AS I PULLED UP TO HER HOUSE, I saw that her trash containers were overflowing. I am not talking piles of garbage bags; there was clothing, sports equipment and stuff that looked like it was originally part of something else. When my friend asked me to come over, I could tell she was upset. Seeing the stuff in the trash told me she must have broken up with her boyfriend. When she opened the door, I knew my assumption was correct; they had a huge argument and decided to end their relationship. She was still in the angry phase of her breakup and as a friend, I sat and listened to her vent and complain. There was something though that struck my ear. There was a phrase she would say that did not originate in her thought process; it was a saying her now former boyfriend used to say all the time. I wondered if she was aware of it, but I decided not to say anything. Here she had thrown out everything that was associated with her ex; but she was using one of his catchphrases. Wouldn’t that be a reminder to her, I wondered. On the other hand, I am not one to talk based on my history. WHEN I HAVE EXPERIENCED A HEARTBREAKING separation, I withdraw into myself. The stuff that was theirs I usually leave alone for the most part; though, I usually will start using their toothbrush to clean the crevices of the bathroom sink and tub. The most important thing I do to begin my healing process is to quickly change my daily routine. When two people live together, they fall into a pattern that compliments, compensates and co-exists with their significant other. Working around each other’s schedule, filling in places when the other is traveling; essentially working to find a solution to what daily life puts in your path, so the two of you get some quality time together. This is where I have suffered the most; after adjusting to a new schedule to accommodate both people and then suddenly, I am left by myself to come up with a new daily routine. The material things are not my focus during my grieving time. I do know every person handles the grieving process of a breakup differently; some go on a binge and abuse themselves with food, alcohol or non-stop shopping, while others get lost into their books or hobbies. I will say out of all the people I have known who have gone through a breakup, I have never seen one of them do what the main character chose to do in this action, adventure crime film. ON HER OWN NOW AND WITHOUT the protection of her former boyfriend, the city of Gotham suddenly becomes a more dangerous place. But for who; the citizens, the gangsters, the police or for Harley Quinn, played by Margot Robbie (Bombshell, Mary Queen of Scots), herself? With Rosie Perez (White Men Can’t Jump, Won’t Back Down) as Renee Montoya, Mary Elizabeth Winstead (10 Cloverfield Lane, Gemini Man) as Helena Bertinelli, Jurnee Smollett-Bell (The Great Debaters, True Blood-TV) as Dinah Lance and Ewan McGregor (Doctor Sleep, Christopher Robin) as Roman Sionis; this comic book feature film’s best asset was Margot Robbie. She was the main character, the narrator and the glue that tried to keep all the different pieces of the story together. I thought the cast was fun; however, the script was such a jumble of different story lines that I found myself getting bored at times. There are only so many fight scenes one can sit through in a day. Margot handled the majority of anything that appeared to interject humor into the scattered script. The story and script both needed to pare the scattered craziness down and increase the excitement and drama. Based on Margot’s performance, I would be sad if I did not see Harley in any future movies; but if they remain at this level of inconsistencies, I could easily live without her.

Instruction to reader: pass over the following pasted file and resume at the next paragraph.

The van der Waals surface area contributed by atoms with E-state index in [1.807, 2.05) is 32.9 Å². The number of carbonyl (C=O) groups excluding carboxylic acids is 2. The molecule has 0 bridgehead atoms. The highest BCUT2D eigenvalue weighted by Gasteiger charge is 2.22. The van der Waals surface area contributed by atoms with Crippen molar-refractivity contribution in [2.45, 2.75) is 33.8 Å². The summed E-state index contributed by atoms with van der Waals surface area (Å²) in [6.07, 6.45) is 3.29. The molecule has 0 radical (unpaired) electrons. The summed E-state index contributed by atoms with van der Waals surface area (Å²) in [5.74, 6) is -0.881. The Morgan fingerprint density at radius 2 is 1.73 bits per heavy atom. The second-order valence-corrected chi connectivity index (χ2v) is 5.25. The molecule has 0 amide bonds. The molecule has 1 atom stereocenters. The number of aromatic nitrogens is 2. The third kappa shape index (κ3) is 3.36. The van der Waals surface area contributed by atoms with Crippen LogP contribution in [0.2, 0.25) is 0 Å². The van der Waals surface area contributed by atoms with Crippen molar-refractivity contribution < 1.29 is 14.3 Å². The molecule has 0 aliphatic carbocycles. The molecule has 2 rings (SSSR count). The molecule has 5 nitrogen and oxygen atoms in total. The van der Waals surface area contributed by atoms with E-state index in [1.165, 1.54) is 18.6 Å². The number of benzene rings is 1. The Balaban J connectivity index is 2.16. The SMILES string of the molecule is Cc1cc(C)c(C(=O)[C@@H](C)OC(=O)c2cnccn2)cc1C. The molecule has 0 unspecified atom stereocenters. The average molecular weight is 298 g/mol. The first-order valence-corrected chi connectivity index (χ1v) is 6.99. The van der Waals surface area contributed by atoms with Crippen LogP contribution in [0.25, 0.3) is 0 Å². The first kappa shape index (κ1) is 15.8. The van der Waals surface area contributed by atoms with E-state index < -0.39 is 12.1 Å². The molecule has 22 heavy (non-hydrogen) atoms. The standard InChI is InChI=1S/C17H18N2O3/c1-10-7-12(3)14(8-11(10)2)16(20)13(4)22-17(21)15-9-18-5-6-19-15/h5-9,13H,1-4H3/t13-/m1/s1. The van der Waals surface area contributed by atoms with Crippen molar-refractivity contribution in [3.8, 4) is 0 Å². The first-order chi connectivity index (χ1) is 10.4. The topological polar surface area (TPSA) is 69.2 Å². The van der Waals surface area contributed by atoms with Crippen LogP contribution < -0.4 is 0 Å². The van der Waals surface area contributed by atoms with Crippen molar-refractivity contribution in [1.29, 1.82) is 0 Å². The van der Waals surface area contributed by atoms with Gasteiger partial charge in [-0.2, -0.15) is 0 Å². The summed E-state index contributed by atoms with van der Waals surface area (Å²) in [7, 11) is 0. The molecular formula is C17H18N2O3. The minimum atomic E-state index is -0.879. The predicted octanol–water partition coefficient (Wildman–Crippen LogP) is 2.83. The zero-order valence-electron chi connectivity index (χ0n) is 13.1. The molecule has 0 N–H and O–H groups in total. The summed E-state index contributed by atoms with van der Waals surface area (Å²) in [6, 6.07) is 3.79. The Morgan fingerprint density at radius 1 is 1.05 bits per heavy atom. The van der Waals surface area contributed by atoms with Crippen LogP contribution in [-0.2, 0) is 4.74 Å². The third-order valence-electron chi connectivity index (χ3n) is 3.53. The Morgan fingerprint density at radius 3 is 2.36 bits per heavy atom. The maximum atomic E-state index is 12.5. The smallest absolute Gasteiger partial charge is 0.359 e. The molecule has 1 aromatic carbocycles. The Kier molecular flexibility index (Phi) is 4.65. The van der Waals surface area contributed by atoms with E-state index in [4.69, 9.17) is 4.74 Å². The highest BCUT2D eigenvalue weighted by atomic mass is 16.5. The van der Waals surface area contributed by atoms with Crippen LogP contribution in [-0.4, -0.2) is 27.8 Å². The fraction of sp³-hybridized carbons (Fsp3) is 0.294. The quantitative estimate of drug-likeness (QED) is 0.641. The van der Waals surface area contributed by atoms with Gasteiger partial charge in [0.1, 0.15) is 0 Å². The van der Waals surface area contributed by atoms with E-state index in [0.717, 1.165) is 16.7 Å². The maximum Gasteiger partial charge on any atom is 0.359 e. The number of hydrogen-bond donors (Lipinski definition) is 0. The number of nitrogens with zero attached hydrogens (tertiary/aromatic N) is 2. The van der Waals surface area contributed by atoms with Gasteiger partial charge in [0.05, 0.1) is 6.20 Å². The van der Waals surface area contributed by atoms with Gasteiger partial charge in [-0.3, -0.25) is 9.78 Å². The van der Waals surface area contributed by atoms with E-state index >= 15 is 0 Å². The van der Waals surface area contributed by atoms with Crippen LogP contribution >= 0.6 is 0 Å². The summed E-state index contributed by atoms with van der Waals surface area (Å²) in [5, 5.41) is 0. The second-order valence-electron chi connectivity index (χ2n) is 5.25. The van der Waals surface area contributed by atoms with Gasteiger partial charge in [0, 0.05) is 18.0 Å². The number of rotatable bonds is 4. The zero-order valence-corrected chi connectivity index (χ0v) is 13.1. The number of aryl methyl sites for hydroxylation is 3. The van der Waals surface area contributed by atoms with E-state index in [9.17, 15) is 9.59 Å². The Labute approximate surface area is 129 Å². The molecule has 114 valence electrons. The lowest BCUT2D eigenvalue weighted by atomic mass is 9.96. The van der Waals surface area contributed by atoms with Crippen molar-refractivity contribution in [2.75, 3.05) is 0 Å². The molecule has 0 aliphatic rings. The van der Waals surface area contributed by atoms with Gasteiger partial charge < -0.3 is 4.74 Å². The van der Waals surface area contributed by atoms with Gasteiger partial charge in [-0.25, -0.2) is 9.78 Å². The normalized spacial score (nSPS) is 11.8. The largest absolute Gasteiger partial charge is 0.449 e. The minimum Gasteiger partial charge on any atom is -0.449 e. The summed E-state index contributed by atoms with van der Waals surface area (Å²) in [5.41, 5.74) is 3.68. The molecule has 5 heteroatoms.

2 ½ stars